|All photos by Kevin Norris|
Top billing went to the classic lineup of Guided by Voices. Leader Robert Pollard and the band were sloppy, incoherent, drunk and exuberant. In short, they were a rock band and their experience showed.
Before each number, Pollard shouted out the song titles before counting the band down and signaling the beginning of a song with a kick or a microphone twirl. GBV wasn’t messing around. They ripped through songs one after another, whipping the crowd into a frenzy.
If taken at their word, this was the last GBV show ever, but it didn’t feel like it. There wasn’t any closure. It felt like a good set from a good band that looks like they’re having too much fun to quit now.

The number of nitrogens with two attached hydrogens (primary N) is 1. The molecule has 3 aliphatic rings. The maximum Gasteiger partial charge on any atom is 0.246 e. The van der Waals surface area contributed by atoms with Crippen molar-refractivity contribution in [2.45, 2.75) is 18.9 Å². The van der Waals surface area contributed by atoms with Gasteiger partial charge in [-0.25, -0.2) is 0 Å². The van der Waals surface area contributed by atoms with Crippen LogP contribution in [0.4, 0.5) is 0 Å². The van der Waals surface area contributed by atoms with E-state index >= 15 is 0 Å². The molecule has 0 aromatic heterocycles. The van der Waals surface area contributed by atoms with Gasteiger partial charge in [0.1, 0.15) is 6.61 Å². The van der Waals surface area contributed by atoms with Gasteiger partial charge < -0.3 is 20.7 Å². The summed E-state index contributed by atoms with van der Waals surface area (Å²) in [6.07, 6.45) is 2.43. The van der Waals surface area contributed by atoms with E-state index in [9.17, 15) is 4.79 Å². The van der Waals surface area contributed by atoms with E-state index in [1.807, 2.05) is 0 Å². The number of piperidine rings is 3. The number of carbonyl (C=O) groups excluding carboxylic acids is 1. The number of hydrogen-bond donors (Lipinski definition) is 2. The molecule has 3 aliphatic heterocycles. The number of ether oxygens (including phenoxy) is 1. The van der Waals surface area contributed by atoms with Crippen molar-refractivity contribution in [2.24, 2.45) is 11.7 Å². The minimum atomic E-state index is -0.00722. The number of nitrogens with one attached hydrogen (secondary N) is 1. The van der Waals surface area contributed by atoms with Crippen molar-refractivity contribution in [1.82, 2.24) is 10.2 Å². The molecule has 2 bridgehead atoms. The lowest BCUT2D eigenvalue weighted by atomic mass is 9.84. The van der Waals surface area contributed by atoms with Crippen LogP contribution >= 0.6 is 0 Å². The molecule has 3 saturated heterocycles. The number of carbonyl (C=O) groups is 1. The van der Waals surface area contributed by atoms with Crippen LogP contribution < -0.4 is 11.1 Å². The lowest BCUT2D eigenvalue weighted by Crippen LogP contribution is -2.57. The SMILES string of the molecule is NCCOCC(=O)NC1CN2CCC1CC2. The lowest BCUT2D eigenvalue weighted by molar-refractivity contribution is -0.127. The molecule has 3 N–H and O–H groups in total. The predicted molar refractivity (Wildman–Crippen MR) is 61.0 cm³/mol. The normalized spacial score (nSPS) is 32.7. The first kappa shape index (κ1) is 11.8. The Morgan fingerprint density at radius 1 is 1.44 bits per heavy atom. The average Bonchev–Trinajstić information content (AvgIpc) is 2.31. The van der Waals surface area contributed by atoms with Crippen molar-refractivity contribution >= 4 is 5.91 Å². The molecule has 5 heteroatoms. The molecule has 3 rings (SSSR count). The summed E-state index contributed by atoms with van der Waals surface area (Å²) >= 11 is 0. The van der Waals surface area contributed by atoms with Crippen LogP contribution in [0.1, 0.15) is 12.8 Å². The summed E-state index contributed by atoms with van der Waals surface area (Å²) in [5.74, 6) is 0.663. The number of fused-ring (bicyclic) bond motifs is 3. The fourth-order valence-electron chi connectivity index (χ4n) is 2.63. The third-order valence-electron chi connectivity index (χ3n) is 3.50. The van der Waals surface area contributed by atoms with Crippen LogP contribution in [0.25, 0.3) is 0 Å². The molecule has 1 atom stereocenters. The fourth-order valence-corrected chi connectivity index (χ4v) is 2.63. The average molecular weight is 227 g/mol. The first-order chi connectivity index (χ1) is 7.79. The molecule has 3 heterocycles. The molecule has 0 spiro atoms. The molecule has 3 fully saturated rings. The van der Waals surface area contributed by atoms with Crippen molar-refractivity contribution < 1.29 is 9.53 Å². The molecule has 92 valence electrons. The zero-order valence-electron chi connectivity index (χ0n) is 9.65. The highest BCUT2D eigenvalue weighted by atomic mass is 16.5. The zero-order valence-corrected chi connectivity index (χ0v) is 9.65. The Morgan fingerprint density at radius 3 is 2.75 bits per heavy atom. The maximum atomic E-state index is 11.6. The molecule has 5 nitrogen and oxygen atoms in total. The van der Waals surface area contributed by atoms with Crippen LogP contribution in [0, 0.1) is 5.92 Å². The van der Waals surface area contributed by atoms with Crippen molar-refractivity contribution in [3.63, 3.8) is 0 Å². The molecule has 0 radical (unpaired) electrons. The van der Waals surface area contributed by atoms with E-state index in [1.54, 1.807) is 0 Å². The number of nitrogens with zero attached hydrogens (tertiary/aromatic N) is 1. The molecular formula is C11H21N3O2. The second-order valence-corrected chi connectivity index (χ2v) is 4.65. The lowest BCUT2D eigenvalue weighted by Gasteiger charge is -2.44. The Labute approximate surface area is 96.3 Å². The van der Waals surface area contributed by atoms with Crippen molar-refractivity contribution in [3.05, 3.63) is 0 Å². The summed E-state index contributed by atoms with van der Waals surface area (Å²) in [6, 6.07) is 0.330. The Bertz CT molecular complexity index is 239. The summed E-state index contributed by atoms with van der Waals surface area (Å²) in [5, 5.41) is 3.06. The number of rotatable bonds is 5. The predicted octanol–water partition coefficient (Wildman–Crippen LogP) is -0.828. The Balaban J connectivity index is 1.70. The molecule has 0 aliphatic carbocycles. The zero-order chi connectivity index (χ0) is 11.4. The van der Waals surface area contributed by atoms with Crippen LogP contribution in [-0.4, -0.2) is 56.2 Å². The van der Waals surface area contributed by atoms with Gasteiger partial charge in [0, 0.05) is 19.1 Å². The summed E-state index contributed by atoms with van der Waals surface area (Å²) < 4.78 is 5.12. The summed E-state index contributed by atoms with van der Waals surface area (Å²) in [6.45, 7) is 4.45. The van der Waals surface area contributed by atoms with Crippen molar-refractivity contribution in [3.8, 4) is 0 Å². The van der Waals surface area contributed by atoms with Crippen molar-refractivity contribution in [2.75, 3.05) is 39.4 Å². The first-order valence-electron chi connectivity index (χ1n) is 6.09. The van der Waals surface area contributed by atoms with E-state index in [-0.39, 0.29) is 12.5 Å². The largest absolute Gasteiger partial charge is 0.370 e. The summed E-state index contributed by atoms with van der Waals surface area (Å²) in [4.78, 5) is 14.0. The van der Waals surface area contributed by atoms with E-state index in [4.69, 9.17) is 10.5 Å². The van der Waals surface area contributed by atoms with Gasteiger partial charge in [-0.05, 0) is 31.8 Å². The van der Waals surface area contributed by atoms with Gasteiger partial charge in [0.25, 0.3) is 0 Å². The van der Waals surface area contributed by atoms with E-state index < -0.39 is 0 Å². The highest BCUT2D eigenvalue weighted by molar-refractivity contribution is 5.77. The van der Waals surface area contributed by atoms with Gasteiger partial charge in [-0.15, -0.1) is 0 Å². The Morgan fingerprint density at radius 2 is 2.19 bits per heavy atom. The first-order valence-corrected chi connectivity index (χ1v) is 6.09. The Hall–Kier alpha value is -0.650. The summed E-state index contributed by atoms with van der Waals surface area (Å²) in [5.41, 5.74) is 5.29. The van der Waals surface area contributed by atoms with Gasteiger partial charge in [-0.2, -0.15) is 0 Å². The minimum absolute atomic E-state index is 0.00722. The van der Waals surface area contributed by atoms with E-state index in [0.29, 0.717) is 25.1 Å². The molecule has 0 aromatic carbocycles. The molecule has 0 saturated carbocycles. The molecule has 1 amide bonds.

Earlier in the night, Drive-By Truckers brought their fans out in droves. The audience was packed with fans singing every lyric.
For a front man, Patterson Hood is about as genuine as they come. Stories about his grandma and his kids served as interludes between songs where his distinct voice had more edge live than in recordings.
The audience loved Hood, but they responded with even more affection for the bands other two guitarists, Mike Cooley and John Neff. The deep, classic country timbre of Cooley’s voice was a welcome respite and when either Cooley took the lead on vocals or Neff launched into a pedal steel solo, the crowd lit up.
Opening the set was The Dodos who spent no time introducing their songs. They seemed to be on a mission to shatter people’s expectations of them.
Their records certainly can lead one to believe they might be too quiet for a venue the size of City Plaza, but the band cranked the volume up and kept the energy level high. Lead guitarist Meric Long attacked his guitar during some extended breakdowns as if trying to beat every last ounce of volume from it.
Guided By Voices